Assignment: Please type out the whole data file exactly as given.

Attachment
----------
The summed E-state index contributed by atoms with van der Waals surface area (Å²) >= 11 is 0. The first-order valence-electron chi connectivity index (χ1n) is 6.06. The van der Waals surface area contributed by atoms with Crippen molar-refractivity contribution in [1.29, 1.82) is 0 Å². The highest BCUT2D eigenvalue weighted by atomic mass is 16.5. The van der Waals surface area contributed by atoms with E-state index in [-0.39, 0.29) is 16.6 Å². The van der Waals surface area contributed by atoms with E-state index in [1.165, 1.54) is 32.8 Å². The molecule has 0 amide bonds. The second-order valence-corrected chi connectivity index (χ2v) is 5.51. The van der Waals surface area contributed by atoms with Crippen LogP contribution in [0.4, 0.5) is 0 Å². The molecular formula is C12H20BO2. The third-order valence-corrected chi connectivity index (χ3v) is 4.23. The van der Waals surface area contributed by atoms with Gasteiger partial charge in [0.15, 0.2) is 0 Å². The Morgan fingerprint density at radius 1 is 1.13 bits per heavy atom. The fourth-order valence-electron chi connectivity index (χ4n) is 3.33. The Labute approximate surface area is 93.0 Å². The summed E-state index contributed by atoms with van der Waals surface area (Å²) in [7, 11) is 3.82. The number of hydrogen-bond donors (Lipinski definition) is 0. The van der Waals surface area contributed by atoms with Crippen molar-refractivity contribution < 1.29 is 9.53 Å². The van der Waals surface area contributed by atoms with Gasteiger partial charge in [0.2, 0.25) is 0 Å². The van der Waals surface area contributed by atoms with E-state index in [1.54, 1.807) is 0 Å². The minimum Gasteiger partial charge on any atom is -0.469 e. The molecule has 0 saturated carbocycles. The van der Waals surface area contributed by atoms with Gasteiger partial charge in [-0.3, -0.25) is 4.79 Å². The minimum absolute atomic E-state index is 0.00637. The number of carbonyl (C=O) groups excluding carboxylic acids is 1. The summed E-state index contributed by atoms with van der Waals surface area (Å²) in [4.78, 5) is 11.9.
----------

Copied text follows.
The summed E-state index contributed by atoms with van der Waals surface area (Å²) >= 11 is 0. The first-order valence-electron chi connectivity index (χ1n) is 6.06. The van der Waals surface area contributed by atoms with Crippen molar-refractivity contribution in [1.29, 1.82) is 0 Å². The highest BCUT2D eigenvalue weighted by atomic mass is 16.5. The van der Waals surface area contributed by atoms with E-state index in [-0.39, 0.29) is 16.6 Å². The van der Waals surface area contributed by atoms with E-state index in [1.165, 1.54) is 32.8 Å². The molecule has 0 amide bonds. The second-order valence-corrected chi connectivity index (χ2v) is 5.51. The van der Waals surface area contributed by atoms with Crippen LogP contribution in [0.4, 0.5) is 0 Å². The molecular formula is C12H20BO2. The third-order valence-corrected chi connectivity index (χ3v) is 4.23. The van der Waals surface area contributed by atoms with Gasteiger partial charge in [0.15, 0.2) is 0 Å². The Morgan fingerprint density at radius 1 is 1.13 bits per heavy atom. The fourth-order valence-electron chi connectivity index (χ4n) is 3.33. The Labute approximate surface area is 93.0 Å². The summed E-state index contributed by atoms with van der Waals surface area (Å²) in [7, 11) is 3.82. The number of hydrogen-bond donors (Lipinski definition) is 0. The van der Waals surface area contributed by atoms with Crippen molar-refractivity contribution < 1.29 is 9.53 Å². The van der Waals surface area contributed by atoms with Gasteiger partial charge in [0.2, 0.25) is 0 Å². The van der Waals surface area contributed by atoms with E-state index in [1.54, 1.807) is 0 Å². The minimum Gasteiger partial charge on any atom is -0.469 e. The molecule has 0 saturated carbocycles. The van der Waals surface area contributed by atoms with Gasteiger partial charge in [-0.3, -0.25) is 4.79 Å². The minimum absolute atomic E-state index is 0.00637. The number of carbonyl (C=O) groups excluding carboxylic acids is 1. The summed E-state index contributed by atoms with van der Waals surface area (Å²) in [4.78, 5) is 11.9.